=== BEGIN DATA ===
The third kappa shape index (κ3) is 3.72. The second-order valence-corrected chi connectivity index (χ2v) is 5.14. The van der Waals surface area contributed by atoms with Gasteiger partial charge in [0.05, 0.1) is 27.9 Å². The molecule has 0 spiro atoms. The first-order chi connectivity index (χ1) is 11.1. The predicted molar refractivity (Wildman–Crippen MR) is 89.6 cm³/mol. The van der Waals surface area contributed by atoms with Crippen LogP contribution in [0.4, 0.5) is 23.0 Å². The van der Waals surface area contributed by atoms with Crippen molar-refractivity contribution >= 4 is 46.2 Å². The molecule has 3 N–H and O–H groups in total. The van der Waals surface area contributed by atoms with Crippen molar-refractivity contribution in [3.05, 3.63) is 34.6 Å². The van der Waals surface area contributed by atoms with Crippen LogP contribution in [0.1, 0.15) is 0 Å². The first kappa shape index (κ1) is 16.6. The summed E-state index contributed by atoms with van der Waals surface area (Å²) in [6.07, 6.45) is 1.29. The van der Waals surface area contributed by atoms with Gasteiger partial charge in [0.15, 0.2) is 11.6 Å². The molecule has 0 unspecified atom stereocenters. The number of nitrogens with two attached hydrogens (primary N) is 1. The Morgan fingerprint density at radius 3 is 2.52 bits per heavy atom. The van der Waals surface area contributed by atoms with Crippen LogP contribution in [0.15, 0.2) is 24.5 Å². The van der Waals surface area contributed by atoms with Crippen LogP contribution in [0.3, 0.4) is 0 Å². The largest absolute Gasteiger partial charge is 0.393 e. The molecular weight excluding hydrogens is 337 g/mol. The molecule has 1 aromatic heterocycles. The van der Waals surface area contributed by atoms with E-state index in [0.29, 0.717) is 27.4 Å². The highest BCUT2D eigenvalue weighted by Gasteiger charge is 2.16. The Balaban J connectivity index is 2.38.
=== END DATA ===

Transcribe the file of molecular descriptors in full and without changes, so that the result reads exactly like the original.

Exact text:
The third kappa shape index (κ3) is 3.72. The second-order valence-corrected chi connectivity index (χ2v) is 5.14. The van der Waals surface area contributed by atoms with Gasteiger partial charge in [0.05, 0.1) is 27.9 Å². The molecule has 0 spiro atoms. The first-order chi connectivity index (χ1) is 11.1. The predicted molar refractivity (Wildman–Crippen MR) is 89.6 cm³/mol. The van der Waals surface area contributed by atoms with Crippen LogP contribution in [0.4, 0.5) is 23.0 Å². The van der Waals surface area contributed by atoms with Crippen molar-refractivity contribution >= 4 is 46.2 Å². The molecule has 3 N–H and O–H groups in total. The van der Waals surface area contributed by atoms with Crippen molar-refractivity contribution in [3.05, 3.63) is 34.6 Å². The van der Waals surface area contributed by atoms with Crippen LogP contribution in [0.1, 0.15) is 0 Å². The first kappa shape index (κ1) is 16.6. The summed E-state index contributed by atoms with van der Waals surface area (Å²) in [6.07, 6.45) is 1.29. The van der Waals surface area contributed by atoms with Gasteiger partial charge in [0.15, 0.2) is 11.6 Å². The molecule has 0 unspecified atom stereocenters. The number of nitrogens with two attached hydrogens (primary N) is 1. The Morgan fingerprint density at radius 3 is 2.52 bits per heavy atom. The van der Waals surface area contributed by atoms with Crippen LogP contribution in [0.15, 0.2) is 24.5 Å². The van der Waals surface area contributed by atoms with Crippen LogP contribution in [0.3, 0.4) is 0 Å². The largest absolute Gasteiger partial charge is 0.393 e. The molecular weight excluding hydrogens is 337 g/mol. The molecule has 1 aromatic heterocycles. The van der Waals surface area contributed by atoms with E-state index in [0.29, 0.717) is 27.4 Å². The highest BCUT2D eigenvalue weighted by Gasteiger charge is 2.16. The Balaban J connectivity index is 2.38.